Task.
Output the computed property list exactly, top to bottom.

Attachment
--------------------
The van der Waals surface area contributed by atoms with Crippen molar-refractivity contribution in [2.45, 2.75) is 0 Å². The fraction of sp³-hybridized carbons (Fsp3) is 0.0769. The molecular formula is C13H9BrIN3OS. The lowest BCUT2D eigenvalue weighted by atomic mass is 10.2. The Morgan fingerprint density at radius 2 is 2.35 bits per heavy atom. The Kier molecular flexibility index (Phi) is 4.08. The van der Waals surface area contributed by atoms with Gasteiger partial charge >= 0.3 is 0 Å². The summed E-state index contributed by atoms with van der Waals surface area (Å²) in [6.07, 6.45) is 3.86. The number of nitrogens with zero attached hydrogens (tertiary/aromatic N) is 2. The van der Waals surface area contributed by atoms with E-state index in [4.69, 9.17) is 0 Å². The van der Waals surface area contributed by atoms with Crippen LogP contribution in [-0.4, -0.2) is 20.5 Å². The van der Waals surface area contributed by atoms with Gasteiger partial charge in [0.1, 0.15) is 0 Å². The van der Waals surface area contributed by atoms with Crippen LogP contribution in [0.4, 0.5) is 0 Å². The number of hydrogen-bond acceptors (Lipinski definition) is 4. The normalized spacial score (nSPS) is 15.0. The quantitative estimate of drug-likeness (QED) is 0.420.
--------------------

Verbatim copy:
The van der Waals surface area contributed by atoms with Crippen molar-refractivity contribution in [2.45, 2.75) is 0 Å². The fraction of sp³-hybridized carbons (Fsp3) is 0.0769. The molecular formula is C13H9BrIN3OS. The lowest BCUT2D eigenvalue weighted by atomic mass is 10.2. The Morgan fingerprint density at radius 2 is 2.35 bits per heavy atom. The Kier molecular flexibility index (Phi) is 4.08. The van der Waals surface area contributed by atoms with Gasteiger partial charge >= 0.3 is 0 Å². The summed E-state index contributed by atoms with van der Waals surface area (Å²) in [6.07, 6.45) is 3.86. The number of nitrogens with zero attached hydrogens (tertiary/aromatic N) is 2. The van der Waals surface area contributed by atoms with E-state index in [4.69, 9.17) is 0 Å². The van der Waals surface area contributed by atoms with Crippen LogP contribution in [-0.4, -0.2) is 20.5 Å². The van der Waals surface area contributed by atoms with Gasteiger partial charge in [0.1, 0.15) is 0 Å². The van der Waals surface area contributed by atoms with Crippen LogP contribution in [0.4, 0.5) is 0 Å². The number of hydrogen-bond acceptors (Lipinski definition) is 4. The normalized spacial score (nSPS) is 15.0. The quantitative estimate of drug-likeness (QED) is 0.420.